This is noted just in case anyone would argue, as many in the museum industry have, that somehow these non-disclosed fakes adhere to French Law. Fortunately, in any case, the Vero Beach Museum of Art is not in France and the State of Florida is not a French province.
In otherwords, despite mandating full disclosure of reproductions as reproductions, " French law has no legal jurisdiction in America.

 
VERO BEACH MUSEUM OF ART`S MISSION
The Vero Beach Museum of Art`s Mission " posted on their www.vbmuseum.org/ index.cfm?method= GeneralInfo.Mission website states they are: an accredited museum providing cultural leadership and enrichment for the public through a wide variety of educational, studio art, and humanities programs; a diversity of quality exhibitions; and the collection, preservation, and presentation of important American and international works of art. "

AMERICAN ASSOCIATION OF MUSEUMS
The Vero Beach Museum of Art was at one time an accredited member of the American Association of Museums. The American Association of Museums` Guidelines on Exhibiting Borrowed Objects " states: Ensuring that the museum determines that there is a clear connection between the exhibition of the object(s) and the museum `s mission, and that the inclusion of the object(s) is consistent with the intellectual integrity of the exhibition. "

Would Vero Beach Museum of Art`s inclusion of three non-disclosed fakes not created, approved or signed by the Edgar Degas and Alberto Giacometti and passed off as works of art " ie. bronze sculptures " be consistent with the intellectual integrity of the exhibition? "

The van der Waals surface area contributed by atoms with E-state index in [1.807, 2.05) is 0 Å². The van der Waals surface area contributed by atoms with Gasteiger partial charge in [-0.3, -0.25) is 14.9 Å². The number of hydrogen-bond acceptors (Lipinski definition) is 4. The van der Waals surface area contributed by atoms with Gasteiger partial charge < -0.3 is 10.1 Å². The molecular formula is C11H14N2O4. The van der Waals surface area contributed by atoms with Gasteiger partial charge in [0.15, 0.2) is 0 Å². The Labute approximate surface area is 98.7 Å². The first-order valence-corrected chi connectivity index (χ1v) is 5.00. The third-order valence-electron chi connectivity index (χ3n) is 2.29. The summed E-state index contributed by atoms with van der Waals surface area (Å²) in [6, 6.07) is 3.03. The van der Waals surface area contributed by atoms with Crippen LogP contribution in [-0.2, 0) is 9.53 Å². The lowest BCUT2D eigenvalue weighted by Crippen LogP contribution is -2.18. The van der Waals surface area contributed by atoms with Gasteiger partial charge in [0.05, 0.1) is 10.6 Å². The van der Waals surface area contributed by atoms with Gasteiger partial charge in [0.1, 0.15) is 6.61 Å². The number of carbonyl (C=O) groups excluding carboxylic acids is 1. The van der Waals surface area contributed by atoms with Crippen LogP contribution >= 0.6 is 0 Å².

WHAT`S IN IT FOR THE VERO BEACH MUSEUM OF ART?
The Vero Beach Museum of Art, other museums and cultural institutions, that accept these three non-disclosed fakes for exhibit from the organizer American Federation of Arts, generate potential revenue by: 1) charging admission, 2) receiving city, state and federal grants (National Endowment for the Arts` $10,000 grant), 3) generating corporate sponsorship money to defray exhibit costs, 4) selling related items in their museum gift shops and 5) attracting wealthy patrons who may make donations of money and/or art.
 
The Vero Beach Museum of Art, other museums and cultural institutions, that accept these three non-disclosed fakes for exhibit from the organizer American Federation of Arts, generate potential revenue by: 1) charging admission, 2) receiving city, state and federal grants (National Endowment for the Arts` $10,000 grant), 3) generating corporate sponsorship money to defray exhibit costs, 4) selling related items in their museum gift shops and 5) attracting wealthy patrons who may make donations of money and/or art.
 
The Vero Beach Museum of Art was at one time an accreditedmember of the American Association of Museums. The American Association of Museums` states: Would Vero Beach Museum of Art`s inclusion of three non-disclosed fakes not created, approved or signed by the Edgar Degas and Alberto Giacometti and passed off as ie. be The Vero Beach Museum of Art, other museums and cultural institutions, that accept these three non-disclosed fakes for exhibit from the organizer American Federation of Arts, generate potential revenue by: 1) charging admission, 2) receiving city, state and federal grants (National Endowment for the Arts` $10,000 grant), 3) generating corporate sponsorship money to defray exhibit costs, 4) selling related items in their museum gift shops and 5) attracting wealthy patrons who may make donations of money and/or art.

HOW DOES THE AMERICAN FEDERATION OF ARTS BENEFIT?